Kashmiri Curry and Skiing in India

 

My husband, SJ, is into all sorts of adventurous things (as you know if you follow this blog!). So I wasn’t surprised that he unhesitatingly joined a ski expedition to the Kashmir Valley in the disputed mountain region between India and Pakistan.

Getting there wasn’t easy. He met his friends in the tropical and coastal mega city of Mumbai, feeling even more out of place than most foreigners with his skis and winter gear in tow. After careening through town in a minibus driven through oncoming traffic by an eight year old for a brief and chaotic layover, they flew to Srinigar and then took another minibus for two hours to reach the mountain town of Gulmarg.  

Waking early in anticipation of deep powder and being some of the first foreigners to use the new high-mountain gondola, they quickly learned to adjust their mindset and pace to Kashmir time. Soldiers outnumbered skiers, with AK-47s casually slung across their chests or over their shoulders – while the westerners slung their high-tech skis with similar comfort and pride.  The ‘new’ gondola looked like a second-hand 1970’s contraption, which India originally purchased in the 1980s but stored in containers until Pakistani hostilities cooled in 2005.  The ski carriers weren’t made for 21st century fat skis, so everyone would cram into the small gondolas – soldiers, skiers and middle-class Indian sightseers – with skis sticking out the doors and preventing the safety latches from engaging. Twenty years of storage hadn’t treated the cables and motors well either, and the lift promptly shut down a few hours after opening. The government officials in charge of the lift told them it would run again soon, “inshallah”, with new parts ordered from France.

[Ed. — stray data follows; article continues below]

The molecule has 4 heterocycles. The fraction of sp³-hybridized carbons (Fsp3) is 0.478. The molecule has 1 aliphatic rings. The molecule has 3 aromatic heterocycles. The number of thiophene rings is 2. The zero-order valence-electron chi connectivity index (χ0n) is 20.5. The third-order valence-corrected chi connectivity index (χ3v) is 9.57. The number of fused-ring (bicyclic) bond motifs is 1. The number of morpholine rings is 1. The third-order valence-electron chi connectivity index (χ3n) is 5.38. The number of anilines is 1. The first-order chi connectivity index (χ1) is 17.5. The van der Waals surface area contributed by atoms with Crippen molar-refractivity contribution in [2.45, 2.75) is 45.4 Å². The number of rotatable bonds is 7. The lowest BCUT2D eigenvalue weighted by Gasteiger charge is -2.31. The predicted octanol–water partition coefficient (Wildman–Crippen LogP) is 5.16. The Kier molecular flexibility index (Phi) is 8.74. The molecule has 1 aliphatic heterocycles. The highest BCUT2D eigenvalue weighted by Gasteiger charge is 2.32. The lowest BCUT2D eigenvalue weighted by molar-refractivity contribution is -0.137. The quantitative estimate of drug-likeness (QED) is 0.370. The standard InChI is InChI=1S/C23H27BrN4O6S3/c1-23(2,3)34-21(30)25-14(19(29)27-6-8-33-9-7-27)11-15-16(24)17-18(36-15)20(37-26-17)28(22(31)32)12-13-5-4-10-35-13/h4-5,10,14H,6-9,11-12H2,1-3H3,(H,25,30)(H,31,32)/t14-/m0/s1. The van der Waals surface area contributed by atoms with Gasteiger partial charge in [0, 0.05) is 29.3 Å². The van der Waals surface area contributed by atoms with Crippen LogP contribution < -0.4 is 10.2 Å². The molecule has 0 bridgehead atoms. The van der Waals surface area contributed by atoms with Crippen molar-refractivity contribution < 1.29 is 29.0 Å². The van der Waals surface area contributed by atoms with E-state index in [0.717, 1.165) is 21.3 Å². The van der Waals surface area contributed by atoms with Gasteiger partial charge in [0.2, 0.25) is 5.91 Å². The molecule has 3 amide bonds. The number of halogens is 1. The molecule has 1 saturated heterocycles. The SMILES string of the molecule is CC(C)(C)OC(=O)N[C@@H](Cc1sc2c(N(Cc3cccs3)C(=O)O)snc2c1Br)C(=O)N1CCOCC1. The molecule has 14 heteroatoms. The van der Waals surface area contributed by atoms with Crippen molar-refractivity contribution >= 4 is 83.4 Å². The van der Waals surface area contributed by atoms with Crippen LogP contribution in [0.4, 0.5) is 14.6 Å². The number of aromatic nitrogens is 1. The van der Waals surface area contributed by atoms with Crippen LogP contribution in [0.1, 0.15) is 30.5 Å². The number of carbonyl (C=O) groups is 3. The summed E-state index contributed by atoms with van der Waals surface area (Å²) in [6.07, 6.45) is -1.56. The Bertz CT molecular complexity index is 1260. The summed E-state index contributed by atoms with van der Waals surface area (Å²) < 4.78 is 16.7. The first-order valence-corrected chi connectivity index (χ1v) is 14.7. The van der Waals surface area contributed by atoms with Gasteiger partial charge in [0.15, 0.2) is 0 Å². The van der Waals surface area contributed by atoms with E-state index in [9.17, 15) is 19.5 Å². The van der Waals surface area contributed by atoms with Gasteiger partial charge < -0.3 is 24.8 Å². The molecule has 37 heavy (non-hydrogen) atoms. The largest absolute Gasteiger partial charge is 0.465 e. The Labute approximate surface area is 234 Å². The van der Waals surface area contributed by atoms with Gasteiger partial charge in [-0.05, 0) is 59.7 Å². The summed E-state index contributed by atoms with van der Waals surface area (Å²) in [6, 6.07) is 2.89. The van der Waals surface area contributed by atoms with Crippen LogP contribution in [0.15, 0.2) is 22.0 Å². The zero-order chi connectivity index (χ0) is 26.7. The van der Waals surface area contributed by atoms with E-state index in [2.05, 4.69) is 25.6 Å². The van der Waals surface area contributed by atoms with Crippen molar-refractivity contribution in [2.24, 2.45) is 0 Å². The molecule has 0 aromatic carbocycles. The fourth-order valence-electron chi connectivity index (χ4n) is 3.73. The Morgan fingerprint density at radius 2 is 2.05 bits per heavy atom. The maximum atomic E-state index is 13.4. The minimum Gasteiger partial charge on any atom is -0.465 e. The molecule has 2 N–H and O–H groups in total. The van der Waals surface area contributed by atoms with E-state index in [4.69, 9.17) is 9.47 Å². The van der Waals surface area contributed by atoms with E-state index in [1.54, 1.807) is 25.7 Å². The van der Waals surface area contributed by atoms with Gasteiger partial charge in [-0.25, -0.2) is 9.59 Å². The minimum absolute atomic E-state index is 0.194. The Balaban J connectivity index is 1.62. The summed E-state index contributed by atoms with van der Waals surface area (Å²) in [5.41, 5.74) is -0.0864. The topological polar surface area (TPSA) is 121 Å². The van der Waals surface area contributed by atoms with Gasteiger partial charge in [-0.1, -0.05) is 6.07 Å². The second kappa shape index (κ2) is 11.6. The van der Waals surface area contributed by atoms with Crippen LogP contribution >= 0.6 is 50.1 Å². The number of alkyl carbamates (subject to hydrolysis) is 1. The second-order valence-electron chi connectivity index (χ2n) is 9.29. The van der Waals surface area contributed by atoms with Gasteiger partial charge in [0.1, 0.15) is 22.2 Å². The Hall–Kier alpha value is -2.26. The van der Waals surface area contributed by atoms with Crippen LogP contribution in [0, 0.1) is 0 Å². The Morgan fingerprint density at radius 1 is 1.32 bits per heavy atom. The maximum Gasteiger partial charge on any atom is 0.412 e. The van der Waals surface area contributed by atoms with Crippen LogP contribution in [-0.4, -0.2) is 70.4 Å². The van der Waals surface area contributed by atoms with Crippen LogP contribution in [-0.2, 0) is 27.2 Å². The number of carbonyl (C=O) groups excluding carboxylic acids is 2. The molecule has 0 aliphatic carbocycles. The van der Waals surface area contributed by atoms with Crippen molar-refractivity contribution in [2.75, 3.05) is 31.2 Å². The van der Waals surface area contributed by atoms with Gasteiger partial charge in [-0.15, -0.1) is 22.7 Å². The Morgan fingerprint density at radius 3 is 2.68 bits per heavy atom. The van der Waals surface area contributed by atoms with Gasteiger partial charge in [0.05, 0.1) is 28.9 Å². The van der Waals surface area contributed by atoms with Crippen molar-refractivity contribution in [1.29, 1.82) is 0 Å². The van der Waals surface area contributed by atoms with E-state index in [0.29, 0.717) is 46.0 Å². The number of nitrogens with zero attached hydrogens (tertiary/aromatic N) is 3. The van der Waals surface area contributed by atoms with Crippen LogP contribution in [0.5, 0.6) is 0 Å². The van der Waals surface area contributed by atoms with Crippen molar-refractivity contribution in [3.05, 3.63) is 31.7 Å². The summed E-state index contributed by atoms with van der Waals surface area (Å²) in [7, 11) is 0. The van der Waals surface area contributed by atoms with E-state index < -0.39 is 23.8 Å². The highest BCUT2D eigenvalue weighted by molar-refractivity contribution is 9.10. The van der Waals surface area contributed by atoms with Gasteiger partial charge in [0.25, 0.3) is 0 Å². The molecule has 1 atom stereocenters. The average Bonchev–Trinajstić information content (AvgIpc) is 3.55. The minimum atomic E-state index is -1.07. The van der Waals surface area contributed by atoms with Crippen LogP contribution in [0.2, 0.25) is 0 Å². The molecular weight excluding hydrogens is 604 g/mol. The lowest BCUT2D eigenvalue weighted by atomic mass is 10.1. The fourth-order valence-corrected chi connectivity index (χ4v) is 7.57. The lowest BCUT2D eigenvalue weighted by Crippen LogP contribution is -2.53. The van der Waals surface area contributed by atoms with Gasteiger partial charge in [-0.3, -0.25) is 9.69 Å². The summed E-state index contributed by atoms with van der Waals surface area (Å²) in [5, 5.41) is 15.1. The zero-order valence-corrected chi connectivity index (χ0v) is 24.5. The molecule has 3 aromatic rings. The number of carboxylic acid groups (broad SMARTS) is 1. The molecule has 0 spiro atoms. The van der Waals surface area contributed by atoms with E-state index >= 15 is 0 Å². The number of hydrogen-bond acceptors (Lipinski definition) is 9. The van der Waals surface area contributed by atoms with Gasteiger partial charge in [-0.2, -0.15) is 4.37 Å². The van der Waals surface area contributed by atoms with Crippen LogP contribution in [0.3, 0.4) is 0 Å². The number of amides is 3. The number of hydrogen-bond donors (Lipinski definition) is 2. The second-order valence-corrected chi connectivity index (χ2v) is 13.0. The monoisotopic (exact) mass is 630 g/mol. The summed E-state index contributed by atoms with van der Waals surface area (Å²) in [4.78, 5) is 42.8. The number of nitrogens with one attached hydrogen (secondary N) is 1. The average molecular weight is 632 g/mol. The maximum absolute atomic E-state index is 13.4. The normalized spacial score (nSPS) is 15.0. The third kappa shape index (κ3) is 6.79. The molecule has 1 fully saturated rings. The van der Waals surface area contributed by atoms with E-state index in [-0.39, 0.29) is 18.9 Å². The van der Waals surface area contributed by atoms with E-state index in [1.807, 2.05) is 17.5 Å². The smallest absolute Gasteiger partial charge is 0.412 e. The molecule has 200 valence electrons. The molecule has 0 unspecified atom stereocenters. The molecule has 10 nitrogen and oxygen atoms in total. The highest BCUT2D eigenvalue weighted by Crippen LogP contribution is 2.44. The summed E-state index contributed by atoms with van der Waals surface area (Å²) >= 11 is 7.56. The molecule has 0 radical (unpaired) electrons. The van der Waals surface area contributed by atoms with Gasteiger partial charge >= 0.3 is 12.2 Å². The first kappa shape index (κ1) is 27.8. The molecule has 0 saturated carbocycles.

Undeterred, SJ’s crew gamely hiked up the mountain and explored the surrounding slopes, within sight of the Line of Control between India and Pakistan, and only about 100km from Islamabad. Off mountain, they embraced the local culture. The village tailor outfitted them in local clothing, called Pherans.  They drank kahwah tea (see note below), and warmed up with rich bowls of lamb curry at day’s end.

Left: Ski Village Entertainment. Right: A villager makes kahwah tea.

SJ talked about the food so much that when I discovered Maya Kaimal’s Kashmiri Curry Simmer Sauce at Whole Foods, I knew it would be a hit. This Hudson Valley-made, tomato-based sauce is subtly spicy and full of flavor. I simmered the sauce with extra-firm tofu, onion, bell peppers, and a handful of raisins. I served the curry over rice noodles and topped it with a generous amount of toasted sliced almonds.  

It tasted like I’d spent hours toasting spices and chopping vegetables, but in reality I spent the day looking after Amy and didn't start preparing dinner until SJ got home from work. This sounds like a Himalayan task, but in just 25 minutes were eating a warm meal with a sleeping baby in the background. 

--Bec

Kashmiri Curry with Tofu

Time: 25 minutes

Serves: 4

 

1 tablespoon olive oil 

1 package extra-firm tofu, cut into bite-sized pieces

1 medium onion, chopped

2 bell peppers (green, red, or yellow), chopped

1 jar Maya Kaimal Kashmiri Curry Simmer Sauce

¼ cup raisins

1/4 cup roasted slivered almonds

Heat the oil in a a sauté pan or Dutch oven for 1 minute. Add the tofu, onion, and peppers and cook until the tofu is lightly browned and onions are soft, 5-6 minutes.

Add the sauce and raisins. Simmer for 15 minutes.

Serve over rice noodles or brown rice. Top each serving with some sliced almonds.

Note: kahwah - a simple tea brewed with saffron, cardamom pods, and cinnamon bark.